Markey, Schakowsky: Now Is Time to Close Loophole That Allows Toxic Chemicals in Cosmetics

Lawmakers introduced Safe Cosmetics Act to protect consumers from harmful ingredients in personal care products, gives FDA ability to order recalls of dangerous products
 
WASHINGTON, D.C. – Representatives Edward J. Markey (D-Mass.) and Jan Schakowsky (D-Ill.), co-authors of H.R. 2359, the Safe Cosmetics Act of 2011, released the following statement today as the Energy and Commerce Subcommittee on Health holds the hearing, “Examining the Current State of Cosmetics.” In the coming weeks, Congress will be considering provisions related to the regulation of cosmetics and personal care products in the reauthorization of the FDA User Fee programs. The Safe Cosmetics Act calls for removal of ingredients in cosmetics that are carcinogens or cause birth defects, gives the Food and Drug Administration (FDA) authority to recall dangerous cosmetic products, and requires disclosure of all ingredients on a label so that customers know what they are purchasing.
 
America’s medicine cabinets shouldn’t have to be labeled ‘hazardous to your health’ due to products like creams, conditioners and cosmetics that contain toxic ingredients,” said Rep. Markey. “Parents shouldn’t have to worry about whether the baby lotion, shampoo or talcum powder they are putting on their babies’ skin might harm them. I will fight to include our bill in the FDA legislation that Congress will consider this summer as part of the Prescription Drug Free Act to ensure that consumers are protected and toxic ingredients never make their way into the products we use every day.
 
“The fact is this: cosmetics contain ingredients that can cause cancer as well as reproductive and developmental harm,” said Rep. Schakowsky. “Men, women, and children are exposed every day to dozens or hundreds of harmful ingredients in their shampoos, cologne, makeup, lotions, and other products. Today’s testimony will underscore the need for these provisions as well as the complexity of this industry and the need for thorough consideration of any legislation making changes to cosmetics regulation.”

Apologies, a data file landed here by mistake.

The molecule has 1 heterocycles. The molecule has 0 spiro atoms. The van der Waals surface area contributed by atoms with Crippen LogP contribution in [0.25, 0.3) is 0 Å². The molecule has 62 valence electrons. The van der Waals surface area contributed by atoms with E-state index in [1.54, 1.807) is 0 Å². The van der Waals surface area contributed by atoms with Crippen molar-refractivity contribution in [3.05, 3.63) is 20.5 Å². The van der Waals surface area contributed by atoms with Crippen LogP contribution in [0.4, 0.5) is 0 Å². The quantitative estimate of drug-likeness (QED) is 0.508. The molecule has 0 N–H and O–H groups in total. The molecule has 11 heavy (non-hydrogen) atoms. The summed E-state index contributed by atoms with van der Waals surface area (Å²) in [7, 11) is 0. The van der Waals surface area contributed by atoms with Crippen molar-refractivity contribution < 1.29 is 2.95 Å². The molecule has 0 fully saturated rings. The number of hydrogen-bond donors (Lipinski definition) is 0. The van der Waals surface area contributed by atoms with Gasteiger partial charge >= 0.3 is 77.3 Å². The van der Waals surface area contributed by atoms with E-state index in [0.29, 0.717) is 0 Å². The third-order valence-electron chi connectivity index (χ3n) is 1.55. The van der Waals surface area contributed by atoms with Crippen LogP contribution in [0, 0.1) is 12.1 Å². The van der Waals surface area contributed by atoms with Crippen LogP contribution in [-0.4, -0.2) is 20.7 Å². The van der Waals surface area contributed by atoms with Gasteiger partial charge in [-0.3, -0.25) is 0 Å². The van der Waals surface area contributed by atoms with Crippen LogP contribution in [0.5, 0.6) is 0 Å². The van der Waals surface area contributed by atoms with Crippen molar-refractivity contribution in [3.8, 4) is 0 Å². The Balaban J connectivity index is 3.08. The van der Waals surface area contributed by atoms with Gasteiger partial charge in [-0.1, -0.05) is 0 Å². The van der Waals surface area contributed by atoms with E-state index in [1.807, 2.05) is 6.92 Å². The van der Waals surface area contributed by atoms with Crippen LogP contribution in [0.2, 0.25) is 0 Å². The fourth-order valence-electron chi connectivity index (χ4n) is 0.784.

Key provisions of the Safe Cosmetics Act of 2011 include:

  • Post Market Testing: Requires the Secretary of HHS to conduct annual random sample tests for pathogens or contaminants in cosmetic products.
  • Registration of Cosmetic Companies and Registration Fees: Cosmetics companies would be required to register with FDA and pay a registration fee based on annual gross receipts or sales.  Small businesses with less than $2 million in revenues from cosmetics would be exempt from registration; businesses with less than $10 million in revenues from cosmetics would be exempt from registration fees.
  • Ingredient Labels on Cosmetics:  The label on each package of cosmetics would be required to list the name of each ingredient.  This includes the components of a fragrances and preservatives.
  • Cosmetic and Ingredient Testing and Safety: FDA would establish a list of ingredients prohibited from being used in cosmetics.  This includes carcinogens and reproductive and developmental toxins.
  • Market Restrictions: Provides the FDA with recall authority for products that are misbranded, adulterated, or otherwise fail to meet the safety standard and can request a voluntary recall or order the ceasing of distribution of any such cosmetic product.
  • Mandatory Reporting of Adverse Health Effects: Cosmetic manufacturers, packagers, and distributors would have to provide the FDA with reports of adverse health effects associated with the use of cosmetics.
  • Worker Issues: Requires companies that manufacture cosmetics for salon use to provide information on any health hazards linked with those cosmetics.
  • States Rights: States may set more stringent standards.

 
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